By editorial board • 

Editorial warnings of the past come true in three local cases

The juxtaposition of National Newspaper Week and a trio of news stories breaking on the local front prompts us to take readers on a tour of editorial memory lane.

Admittedly, there’s a thread of “we told you so” in these elements. However, our aim is not to gloat. It is to urge  greater appreciation for the only source of local news and opinion unencumbered by a subterranean tangle of financial, political and ideological obligations.

The flood of propaganda dominating the airwaves, social media channels and U.S. mail is predicated on such obligations — something the self-dealing purveyors typically do their best to obscure or distort. National Newspaper Week’s core goal is making the contrast clear, which is essential to the long-term health, if not the very survival, of our democracy.

The stories we have in mind reveal legal action the state Department of Justice is taking against Yamhill County over its hollow gun sanctuary gamesmanship; the slick end-around the nursing home industry has taken to continue forcing taxayers to subsidize its private, for-profit operations; and sanctions the federal Evironmental Protection Agency is imposing on Riverbend Landfill for its disregard of longstanding clean air standards.

On May 8, 2020, we warned against electing a strident ideologue like Lindsay Berschauer to the county board of commissioners, noting, among other things, that she favored “declaring Yamhill County a sanctuary from enforcement of gun restrictions.”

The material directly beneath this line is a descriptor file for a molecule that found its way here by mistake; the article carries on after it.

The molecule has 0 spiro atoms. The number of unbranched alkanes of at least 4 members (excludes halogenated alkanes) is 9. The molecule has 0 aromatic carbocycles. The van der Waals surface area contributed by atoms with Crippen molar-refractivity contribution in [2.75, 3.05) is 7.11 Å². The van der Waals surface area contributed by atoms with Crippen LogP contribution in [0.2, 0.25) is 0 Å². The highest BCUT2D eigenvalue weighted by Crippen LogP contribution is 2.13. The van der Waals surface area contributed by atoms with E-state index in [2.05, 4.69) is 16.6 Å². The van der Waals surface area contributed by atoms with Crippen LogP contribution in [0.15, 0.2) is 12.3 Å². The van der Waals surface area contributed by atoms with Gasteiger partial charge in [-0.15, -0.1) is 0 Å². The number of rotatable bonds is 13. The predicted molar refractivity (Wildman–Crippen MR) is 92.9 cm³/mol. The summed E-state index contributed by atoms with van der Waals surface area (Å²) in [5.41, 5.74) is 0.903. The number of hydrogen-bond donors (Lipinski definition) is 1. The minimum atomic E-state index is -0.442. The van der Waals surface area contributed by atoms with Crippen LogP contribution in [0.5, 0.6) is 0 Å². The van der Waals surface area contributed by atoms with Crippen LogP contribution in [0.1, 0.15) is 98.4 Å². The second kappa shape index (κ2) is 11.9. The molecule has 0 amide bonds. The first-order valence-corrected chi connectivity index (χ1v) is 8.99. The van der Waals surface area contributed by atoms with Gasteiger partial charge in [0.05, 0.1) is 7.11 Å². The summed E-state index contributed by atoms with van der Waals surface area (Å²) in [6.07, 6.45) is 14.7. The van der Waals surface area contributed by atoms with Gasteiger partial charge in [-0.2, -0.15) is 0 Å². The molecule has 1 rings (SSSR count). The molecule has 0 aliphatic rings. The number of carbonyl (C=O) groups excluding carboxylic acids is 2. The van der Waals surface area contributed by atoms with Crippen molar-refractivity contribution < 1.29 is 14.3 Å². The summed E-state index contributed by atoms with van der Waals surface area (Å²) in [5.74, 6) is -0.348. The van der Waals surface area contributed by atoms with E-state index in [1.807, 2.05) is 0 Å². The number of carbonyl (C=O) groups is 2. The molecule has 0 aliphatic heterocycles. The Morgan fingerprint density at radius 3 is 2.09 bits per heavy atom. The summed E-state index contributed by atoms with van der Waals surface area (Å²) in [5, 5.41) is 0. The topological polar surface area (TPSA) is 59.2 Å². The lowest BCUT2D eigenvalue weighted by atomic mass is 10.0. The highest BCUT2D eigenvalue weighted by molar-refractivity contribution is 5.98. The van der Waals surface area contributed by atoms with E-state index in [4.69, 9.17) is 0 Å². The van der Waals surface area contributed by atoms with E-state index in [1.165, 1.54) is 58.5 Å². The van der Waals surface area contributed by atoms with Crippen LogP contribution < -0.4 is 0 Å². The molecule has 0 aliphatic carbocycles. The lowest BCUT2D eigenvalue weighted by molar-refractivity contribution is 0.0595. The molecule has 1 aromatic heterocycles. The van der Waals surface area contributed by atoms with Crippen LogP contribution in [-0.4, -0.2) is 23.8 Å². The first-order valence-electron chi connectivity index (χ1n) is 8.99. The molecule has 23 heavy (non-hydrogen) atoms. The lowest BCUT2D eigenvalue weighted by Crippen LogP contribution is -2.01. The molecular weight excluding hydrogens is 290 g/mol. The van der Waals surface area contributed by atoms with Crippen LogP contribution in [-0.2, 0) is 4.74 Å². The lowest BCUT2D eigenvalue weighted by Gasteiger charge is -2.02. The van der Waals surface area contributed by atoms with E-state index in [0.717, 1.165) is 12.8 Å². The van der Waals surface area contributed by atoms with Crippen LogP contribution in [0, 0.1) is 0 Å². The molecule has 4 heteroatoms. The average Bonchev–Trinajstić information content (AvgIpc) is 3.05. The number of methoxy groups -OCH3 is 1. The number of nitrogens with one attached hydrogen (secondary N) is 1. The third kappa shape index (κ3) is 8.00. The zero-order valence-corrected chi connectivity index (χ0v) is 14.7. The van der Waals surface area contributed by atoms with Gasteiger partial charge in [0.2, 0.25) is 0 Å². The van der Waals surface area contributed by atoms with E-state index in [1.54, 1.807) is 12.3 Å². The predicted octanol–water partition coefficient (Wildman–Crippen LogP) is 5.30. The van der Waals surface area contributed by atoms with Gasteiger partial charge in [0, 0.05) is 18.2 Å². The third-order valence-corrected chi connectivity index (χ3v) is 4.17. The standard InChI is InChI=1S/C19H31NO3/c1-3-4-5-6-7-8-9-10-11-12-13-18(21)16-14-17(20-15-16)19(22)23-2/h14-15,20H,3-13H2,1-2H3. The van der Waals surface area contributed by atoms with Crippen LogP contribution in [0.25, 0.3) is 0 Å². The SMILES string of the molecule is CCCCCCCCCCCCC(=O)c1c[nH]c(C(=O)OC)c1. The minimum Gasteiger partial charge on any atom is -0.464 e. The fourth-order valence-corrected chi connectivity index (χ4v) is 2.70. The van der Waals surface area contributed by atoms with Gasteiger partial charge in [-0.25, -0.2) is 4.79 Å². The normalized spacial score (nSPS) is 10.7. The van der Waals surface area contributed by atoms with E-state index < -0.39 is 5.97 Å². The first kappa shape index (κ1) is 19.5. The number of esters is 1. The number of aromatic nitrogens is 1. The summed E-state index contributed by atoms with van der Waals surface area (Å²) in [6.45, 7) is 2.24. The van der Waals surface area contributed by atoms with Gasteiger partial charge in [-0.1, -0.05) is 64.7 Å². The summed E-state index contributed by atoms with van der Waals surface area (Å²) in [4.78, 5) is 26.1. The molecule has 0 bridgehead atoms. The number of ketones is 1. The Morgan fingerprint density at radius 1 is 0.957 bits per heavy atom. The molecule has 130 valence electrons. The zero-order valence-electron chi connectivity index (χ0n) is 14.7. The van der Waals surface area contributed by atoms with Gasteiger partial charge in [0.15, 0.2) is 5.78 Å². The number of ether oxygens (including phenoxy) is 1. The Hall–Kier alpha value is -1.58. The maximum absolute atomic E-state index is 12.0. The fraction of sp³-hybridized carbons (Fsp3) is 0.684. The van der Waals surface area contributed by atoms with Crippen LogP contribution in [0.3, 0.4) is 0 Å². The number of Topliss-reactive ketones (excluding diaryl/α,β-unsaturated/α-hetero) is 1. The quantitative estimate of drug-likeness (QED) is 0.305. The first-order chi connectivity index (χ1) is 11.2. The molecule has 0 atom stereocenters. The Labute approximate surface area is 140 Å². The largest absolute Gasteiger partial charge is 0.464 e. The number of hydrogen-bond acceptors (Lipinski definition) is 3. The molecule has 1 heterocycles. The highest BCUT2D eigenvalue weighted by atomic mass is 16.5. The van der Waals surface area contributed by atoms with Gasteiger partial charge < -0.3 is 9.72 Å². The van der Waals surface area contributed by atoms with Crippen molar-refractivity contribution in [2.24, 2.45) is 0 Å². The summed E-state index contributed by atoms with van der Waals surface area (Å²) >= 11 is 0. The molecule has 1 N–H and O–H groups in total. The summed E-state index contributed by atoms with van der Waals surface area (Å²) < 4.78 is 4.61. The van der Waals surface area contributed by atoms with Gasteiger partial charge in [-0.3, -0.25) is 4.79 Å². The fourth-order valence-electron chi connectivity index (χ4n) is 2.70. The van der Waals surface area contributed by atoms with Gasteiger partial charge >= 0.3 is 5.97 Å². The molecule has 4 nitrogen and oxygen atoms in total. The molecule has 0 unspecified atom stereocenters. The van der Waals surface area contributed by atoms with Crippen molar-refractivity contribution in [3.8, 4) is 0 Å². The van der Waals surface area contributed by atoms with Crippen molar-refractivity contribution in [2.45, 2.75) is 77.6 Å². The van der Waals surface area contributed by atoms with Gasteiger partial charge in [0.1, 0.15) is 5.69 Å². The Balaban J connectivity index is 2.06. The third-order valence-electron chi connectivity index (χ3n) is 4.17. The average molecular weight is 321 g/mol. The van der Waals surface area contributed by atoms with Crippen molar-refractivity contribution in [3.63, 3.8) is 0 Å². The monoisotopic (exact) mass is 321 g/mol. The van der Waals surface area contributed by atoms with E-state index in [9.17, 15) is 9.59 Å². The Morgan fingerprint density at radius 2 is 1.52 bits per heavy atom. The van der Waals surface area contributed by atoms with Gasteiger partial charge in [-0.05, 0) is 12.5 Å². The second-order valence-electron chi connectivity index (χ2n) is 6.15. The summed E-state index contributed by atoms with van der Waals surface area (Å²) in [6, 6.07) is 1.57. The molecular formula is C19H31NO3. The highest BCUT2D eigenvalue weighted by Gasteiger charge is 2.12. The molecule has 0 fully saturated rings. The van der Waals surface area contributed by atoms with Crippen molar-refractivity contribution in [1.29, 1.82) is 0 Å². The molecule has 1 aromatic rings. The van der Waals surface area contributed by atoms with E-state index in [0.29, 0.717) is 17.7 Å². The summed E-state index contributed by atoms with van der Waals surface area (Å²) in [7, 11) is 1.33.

On March 5, 2021, after Berschauer won election anyway, we argued that county declaration of a so-called Second Amendment Sanctuary would be “symbolic rather than substantive” and prove “dangerous, divisive and foolish.” We went on to note its constitutional flaws would “subject the county, and thus all of the country’s taxpaying citizens, to potential legal fees.”

Unfortunately, that has now come sadly and expensively true.

In 2018 and 2019, we applauded the city of McMinnville when it moved to start charging the nursing home industry for routine non-emergency care services, such as using highly trained medics to lift patients into bed or ferry them to the hospital for an after-hours prescription. We noted those had come to account for more than one-third of local EMS calls, which are underwritten by taxpayers at great expense.

On Oct. 18, 2019, we urged voters to reject repeal of the new charges in a special referendum election drawing a record $160,000 investment, $40 per voter, despite lack of any organized opposition. We accused the industry of mounting a “con” based on a “barrage of scare tactics.”

But big money prevailed, as is so often the case. And the industry quietly followed up with legislation banning such moves statewide, even though an enterprise piece in The Oregonian shows it is riding on taxpayer coattails everywhere, imposing a backbreaking burden on thinly stretched emergency services in the process.

On March 8, 2019, we argued that any justification for Riverbends’s continued riverfront run in our tourist-oriented wine industry town had long since “come and gone.” We said, “The time has come for the company to initiate an orderly closure and reclamation process,” saying it “owes that to the community.”

But thanks largely to a seemingly endless flow of support from the county, including a recent sweetheart deal substantially reducing its fee burden, the longstanding blight on our local environment continues. A county commission majority still seems to harbor hope of facilitating an expansion in lieu of a shutdown.

We base our editorial advice on measured, fact-based assessment of what’s best for the community. We don’t promise revealed truth, but do promise independent evaluation, untainted by oft-hidden special-interest ties. And that’s worth a lot in today’s toxic political environment.